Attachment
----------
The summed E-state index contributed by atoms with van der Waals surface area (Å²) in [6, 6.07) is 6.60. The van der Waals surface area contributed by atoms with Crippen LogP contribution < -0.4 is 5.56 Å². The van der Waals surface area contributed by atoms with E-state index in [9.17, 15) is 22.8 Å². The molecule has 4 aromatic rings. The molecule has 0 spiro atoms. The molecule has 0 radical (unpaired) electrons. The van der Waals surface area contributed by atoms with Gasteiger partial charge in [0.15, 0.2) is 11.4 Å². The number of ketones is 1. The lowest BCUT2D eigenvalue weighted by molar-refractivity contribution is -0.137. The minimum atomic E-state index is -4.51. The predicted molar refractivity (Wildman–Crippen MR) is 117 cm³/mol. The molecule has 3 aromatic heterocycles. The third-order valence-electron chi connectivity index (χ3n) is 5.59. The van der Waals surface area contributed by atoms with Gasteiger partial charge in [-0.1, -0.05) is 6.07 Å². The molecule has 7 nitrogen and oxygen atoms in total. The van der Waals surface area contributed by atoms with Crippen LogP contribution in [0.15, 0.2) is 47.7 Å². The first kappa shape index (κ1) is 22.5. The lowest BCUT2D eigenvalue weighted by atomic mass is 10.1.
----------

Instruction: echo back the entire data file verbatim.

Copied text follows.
The summed E-state index contributed by atoms with van der Waals surface area (Å²) in [6, 6.07) is 6.60. The van der Waals surface area contributed by atoms with Crippen LogP contribution < -0.4 is 5.56 Å². The van der Waals surface area contributed by atoms with E-state index in [9.17, 15) is 22.8 Å². The molecule has 4 aromatic rings. The molecule has 0 spiro atoms. The molecule has 0 radical (unpaired) electrons. The van der Waals surface area contributed by atoms with Gasteiger partial charge in [0.15, 0.2) is 11.4 Å². The number of ketones is 1. The lowest BCUT2D eigenvalue weighted by molar-refractivity contribution is -0.137. The minimum atomic E-state index is -4.51. The predicted molar refractivity (Wildman–Crippen MR) is 117 cm³/mol. The molecule has 3 aromatic heterocycles. The third-order valence-electron chi connectivity index (χ3n) is 5.59. The van der Waals surface area contributed by atoms with Gasteiger partial charge in [-0.1, -0.05) is 6.07 Å². The molecule has 7 nitrogen and oxygen atoms in total. The van der Waals surface area contributed by atoms with Crippen LogP contribution in [0.15, 0.2) is 47.7 Å². The first kappa shape index (κ1) is 22.5. The lowest BCUT2D eigenvalue weighted by atomic mass is 10.1.